A foul stench awoke me from my near four-month coma in the blog-o-verse, the kind that stays in your mouth and mind, the kind that hangs around you like a shadow that you can’t shake. It was a stench I hoped never to torture

Earlier this year, members from both houses of the US Congress attempted to pass the equally controversial SOPA (Stop Online Piracy Act, for the Senate) and PIPA (Protect Intellectual Property Act, for the Lower House) and received the same backlash from many sectors not just locally, but even around the world. Eventually, both bills were pulled in light of the increasing criticism and they have been shelved for the meantime.

Demonstrators protest the controversial Cybercrime Prevention Act of 2012, especially for its clause providing stiff penalties for libel. Sadly, the Supreme Court has postponed hearings on the law for next week, leaving the law to take effect on October 3rd as scheduled.

And just days ago, the highly controversial Cybercrime Prevention Act (which can be read in full by clicking HERE) was passed into law by President Benigno Simeon “Noynoy” Aquino III, after breezing through the Upper House of Congress (Senate). The law, while aimed to address issues of cybercrimes such as cyber-bullying, cybersex, child pornography, data theft, piracy and even libel, has garnered negative attention from many sectors for its vague definitions (especially the libel and piracy clauses) and repressive punishments for each offense.

As if passing such a controversial law was not bad enough, add to this the fact that more important legislation such as the Reproductive Health (RH) Bill had yet to be voted upon and has laid on the wayside for some time now.

So what has caused the Cybercrime Prevention Act of 2012 to sow anger and fear among the Internet-using populace, you may ask. Well, one can refer to the article published on GMA Network’s site, which makes use of information from InterAksyon.com, ABS-CBN, ANC and GMA-7 among others. You may click HERE for the full article.

To sum it up, you can go to jail for up to 12 years and pay an exorbitant P1,000,000 fine say, for posting a meme making fun of Senator Tito Sotto on Facebook. And to boot, anyone who shares your photo or even likes it can be imprisoned and fined as well. And as Senator Teofisto “TG” Guingona III (the lone “NO” vote in the Senate) said, even Mark Zuckerberg himself could be held liable since due to the vague nature of the libel clause, it covers all parties with any degree of involvement on the meme I mentioned as an example.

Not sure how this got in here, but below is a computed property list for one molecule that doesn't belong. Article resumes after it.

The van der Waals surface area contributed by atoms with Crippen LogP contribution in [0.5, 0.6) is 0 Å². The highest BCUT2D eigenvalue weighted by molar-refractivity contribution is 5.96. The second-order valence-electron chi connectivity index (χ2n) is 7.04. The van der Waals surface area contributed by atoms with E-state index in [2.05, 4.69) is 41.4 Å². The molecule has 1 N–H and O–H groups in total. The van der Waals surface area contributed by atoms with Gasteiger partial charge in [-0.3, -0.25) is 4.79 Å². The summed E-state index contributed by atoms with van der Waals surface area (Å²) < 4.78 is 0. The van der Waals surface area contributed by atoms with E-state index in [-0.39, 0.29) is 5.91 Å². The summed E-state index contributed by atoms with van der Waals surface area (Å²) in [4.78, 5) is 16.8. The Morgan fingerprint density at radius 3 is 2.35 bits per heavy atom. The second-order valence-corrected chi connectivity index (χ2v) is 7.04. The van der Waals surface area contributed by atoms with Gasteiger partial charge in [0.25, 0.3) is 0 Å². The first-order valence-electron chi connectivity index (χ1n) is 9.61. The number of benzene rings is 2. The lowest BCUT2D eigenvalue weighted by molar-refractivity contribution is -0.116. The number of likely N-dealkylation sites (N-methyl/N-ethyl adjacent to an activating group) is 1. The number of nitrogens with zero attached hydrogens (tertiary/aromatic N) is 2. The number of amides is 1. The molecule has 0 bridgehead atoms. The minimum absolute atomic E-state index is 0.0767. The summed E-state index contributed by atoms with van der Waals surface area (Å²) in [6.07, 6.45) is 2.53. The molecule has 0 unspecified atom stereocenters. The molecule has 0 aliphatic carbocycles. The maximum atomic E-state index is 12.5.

Senator Tito Sotto, after being subjected to relentless criticism over information he plagiarized from bloggers in his anti-RH Bill arguments in the Senate, has come out and admitted that he was one of those who inserted the libel clause into the law at the last minute, stating that it was meant to address cyber-bullying. Somehow, the idea that he inserted this to try and silence his growing number of critics is not as far-fetched as it may seem… And very scary, since just about anyone can use that to exact vengeance at anyone who they feel has slighted them.

What is disturbing is that a country known for its peaceful revolts against bad leaders has suddenly assumed a mantle of censorship like that of the authoritarian regimes in China, Iran and even North Korea. This is in direct contrast to a declaration by the United Nations regarding Internet freedom as a basic human right, which can be read by clicking HERE.

And with the law set to take effect by midnight of today, it looks like we are going to be in for a second era of state-sponsored censorship since we gained our independence. And unless something happens soon, I may have to give up my blog and social media accounts for good. But it isn’t to say I will take this quietly. and I hope that the good fight for our rights will continue until the draconian aspects of this law are struck down as unconstitutional. And so I leave you all with Article 3, Section 4 of the 1987 Constitution to remind us of our right to freedom of expression:

“No law shall be passed abridging the freedom of speech, of expression, or of the press, or the right of the people peaceably to assemble and petition the government for redress of grievances.”

Until next time, if that day comes around.